Washington, D.C. – The Medical Imaging & Technology Alliance (MITA), the leading organization and collective voice of medical imaging and radiopharmaceutical manufacturers, innovators, and product developers, reaffirmed its support for the Medicare Coverage of Innovative Technology (MCIT) program in a letter to the Centers for Medicare and Medicaid Services (CMS) Acting Administrator Liz Richter. CMS had delayed implementation of the MCIT program until May 15, 2021. In the letter, MITA also reiterated its original recommendations for the MCIT coverage pathway outlined in a comment letter submitted last year.
Under the rule finalized by CMS in January 2021, the MCIT program would expedite beneficiary access to innovative medical devices with Food and Drug Administration (FDA) “breakthrough” designation. The rule also updated the definition of the “reasonable and necessary” criteria under which CMS determines whether or not to cover a product or service.
“In our original letter, MITA argued that the MCIT program, as proposed, would approximate an ideal pathway for bringing innovative medical solutions through FDA marketing authorization and CMS coverage determination,” said Patrick Hope, Executive Director of MITA. “Although we stand by this assessment, the decision by CMS to delay implementation of the program provided an opportunity to discuss further improvements to the new coverage pathway. We look forward to working with the administration to ensure a smooth implementation of the MCIT program over the next several months.”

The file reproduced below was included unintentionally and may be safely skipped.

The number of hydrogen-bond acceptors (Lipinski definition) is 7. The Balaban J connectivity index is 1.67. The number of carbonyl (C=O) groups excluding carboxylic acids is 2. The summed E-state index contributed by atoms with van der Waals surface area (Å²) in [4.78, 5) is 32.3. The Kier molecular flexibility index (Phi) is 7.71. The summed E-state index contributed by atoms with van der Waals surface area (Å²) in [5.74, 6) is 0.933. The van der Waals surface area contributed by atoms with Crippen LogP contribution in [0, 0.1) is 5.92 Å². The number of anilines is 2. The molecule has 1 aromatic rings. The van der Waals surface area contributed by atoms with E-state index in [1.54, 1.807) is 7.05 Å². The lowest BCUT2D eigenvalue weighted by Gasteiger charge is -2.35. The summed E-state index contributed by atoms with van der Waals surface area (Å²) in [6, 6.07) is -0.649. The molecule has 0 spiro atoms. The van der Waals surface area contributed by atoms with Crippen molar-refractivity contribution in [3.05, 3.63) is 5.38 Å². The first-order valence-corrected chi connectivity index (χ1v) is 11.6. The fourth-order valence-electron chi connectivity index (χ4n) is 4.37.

While applauding the MCIT program and the codification of the definition of the “reasonable and necessary” criteria for Medicare coverage, MITA reasserted its position that the new pathway would still leave numerous medical solutions “in limbo.” By expanding the program and developing more expansive inclusion criteria beyond “breakthrough” designated medical devices, MITA argued that the program would ensure more expeditious patient access to a broader scope of innovative medical solutions.
The letter also underscored the position of MITA that CMS should consider extending the coverage period to five years or longer, as opposed to the current four-year coverage period included in the final rule.
“Currently, there is insufficient clarity as to what happens to a device at the end of the four-year automatic coverage period,” added Hope. “We therefore urge CMS to work with product developers on a process for ensuring ongoing coverage after this four-year period expires.”
The letter closed by underscoring the benefits of breakthrough devices for Medicare patients and affirming the safety and efficacy of FDA-approved devices.
To read the full letter, click here.